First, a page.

Having the Apogee 24-bit 96kHz converter built into the MKE 2 Digital is a major sonic bonus. A partnership between Sennheiser and Apogee is an audio aficionado’s dream. Add Apple to the mix, and you have something really special.
The front end of the MKE 2 Digital is arguably the best-sounding lavalier microphone Sennheiser has ever made; the analog-to-digital wizardry is handled by Apogee; and it plugs into your iPhone with Apple’s Lightning connector. You can use this mic with the Apogee MetaRecorder app for the iPhone and, optionally, the Apple Watch. Other iOS recording apps could be used as well, but the Apple Watch aspect of MetaRecorder adds some attractive perks.
I mentioned earlier how the MKE 2 can capture amazing audio when properly positioned on a subject, but there’s another important step involved: setting proper audio levels. It can be tricky to set levels when your subject is wearing a lavalier that’s plugged into a pack that they’re also wearing. People have the tendency to dramatically change the volume of their voices without realizing it, and this can be problematic when you can’t access the gain control on the device into which the mic is plugged.
The sweet thing about using the MetaRecorder app with the MKE 2 Digital microphone and an Apple Watch (besides being able to control the start and stop of recordings, adding markers that Final Cut Pro will recognize, etc.), is that you can set the audio levels remotely from the watch. This isn’t an absolute necessity, but it is a very useful feature. Finally… a legitimate excuse to splurge on the latest gadget from Cupertino!
An important aspect to the story of the MKE 2 Digital microphone is that it has a sibling. Sennheiser also recently introduced the Clip-Mic Digital, which is essentially the same thing, except that the microphone head is the consumer-level ME2. The ME2 is the mic that’s often included with the popular Sennheiser EW 100 wireless systems, and people are generally pleased with its sound quality. However, the MKE 2 is the superior-sounding mic, hands down. The MKE 2 is also better equipped to deal with the environmental conditions you encounter in the field. If overall production quality is a top concern, the MKE 2 Digital is the better choice.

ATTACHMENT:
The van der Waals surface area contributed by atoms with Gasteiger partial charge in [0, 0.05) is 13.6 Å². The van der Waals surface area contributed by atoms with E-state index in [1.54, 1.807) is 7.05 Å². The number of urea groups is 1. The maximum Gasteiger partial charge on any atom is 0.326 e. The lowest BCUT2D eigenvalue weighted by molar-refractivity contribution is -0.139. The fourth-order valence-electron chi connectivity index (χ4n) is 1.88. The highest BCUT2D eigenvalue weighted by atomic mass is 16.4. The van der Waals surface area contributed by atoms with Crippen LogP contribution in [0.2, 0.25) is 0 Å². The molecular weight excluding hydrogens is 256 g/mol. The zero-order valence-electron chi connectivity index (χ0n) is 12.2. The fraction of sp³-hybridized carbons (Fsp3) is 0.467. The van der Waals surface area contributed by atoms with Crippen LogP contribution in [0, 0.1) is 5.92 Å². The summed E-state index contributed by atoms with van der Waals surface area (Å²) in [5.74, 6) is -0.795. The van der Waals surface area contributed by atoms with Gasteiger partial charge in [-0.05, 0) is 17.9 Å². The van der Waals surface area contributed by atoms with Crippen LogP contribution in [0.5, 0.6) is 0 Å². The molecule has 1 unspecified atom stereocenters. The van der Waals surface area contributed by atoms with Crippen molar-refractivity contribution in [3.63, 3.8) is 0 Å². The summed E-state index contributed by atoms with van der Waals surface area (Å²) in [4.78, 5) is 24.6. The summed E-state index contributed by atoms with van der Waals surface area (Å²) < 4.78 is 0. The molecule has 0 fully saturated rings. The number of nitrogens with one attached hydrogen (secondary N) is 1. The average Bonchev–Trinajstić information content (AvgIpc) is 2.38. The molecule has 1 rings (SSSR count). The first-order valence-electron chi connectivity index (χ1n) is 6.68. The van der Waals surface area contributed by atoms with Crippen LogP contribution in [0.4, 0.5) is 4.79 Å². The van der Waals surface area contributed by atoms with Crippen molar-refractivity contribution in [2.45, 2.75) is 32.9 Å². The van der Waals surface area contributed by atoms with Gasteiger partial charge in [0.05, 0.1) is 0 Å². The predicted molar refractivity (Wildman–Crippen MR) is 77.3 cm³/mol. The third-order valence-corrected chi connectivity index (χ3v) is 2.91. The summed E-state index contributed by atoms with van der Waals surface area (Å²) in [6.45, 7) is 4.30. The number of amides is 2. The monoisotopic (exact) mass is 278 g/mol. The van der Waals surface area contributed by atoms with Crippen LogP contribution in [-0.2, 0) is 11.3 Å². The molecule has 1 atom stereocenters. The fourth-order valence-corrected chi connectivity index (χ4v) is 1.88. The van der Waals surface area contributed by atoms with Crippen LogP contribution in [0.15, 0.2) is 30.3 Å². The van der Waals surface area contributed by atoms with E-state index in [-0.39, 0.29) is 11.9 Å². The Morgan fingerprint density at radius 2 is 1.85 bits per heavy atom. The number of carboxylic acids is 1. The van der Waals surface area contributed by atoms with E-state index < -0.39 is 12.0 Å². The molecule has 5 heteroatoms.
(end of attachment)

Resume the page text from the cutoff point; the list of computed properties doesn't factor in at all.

The coolest thing about the MKE 2 Digital microphone, besides its close relationship with the Apple Watch, is how small and lightweight it is. It’s essentially a short, glorified wire, and that’s about it. There aren’t too many pieces of gear that can deliver top-notch quality with such an undeniably inconspicuous footprint.
The MKE 2 Digital and the Clip-Mic Digital are both compatible with the iPhone 6, iPhone 6 Plus, iPhone 5s, iPhone 5c, iPhone 5, iPad Air 2, iPad Air, iPad (4th generation), iPad mini 3, iPad mini 2, iPad mini, and the iPod touch (5th generation). A clip, a foam windscreen and a metallic windscreen are included.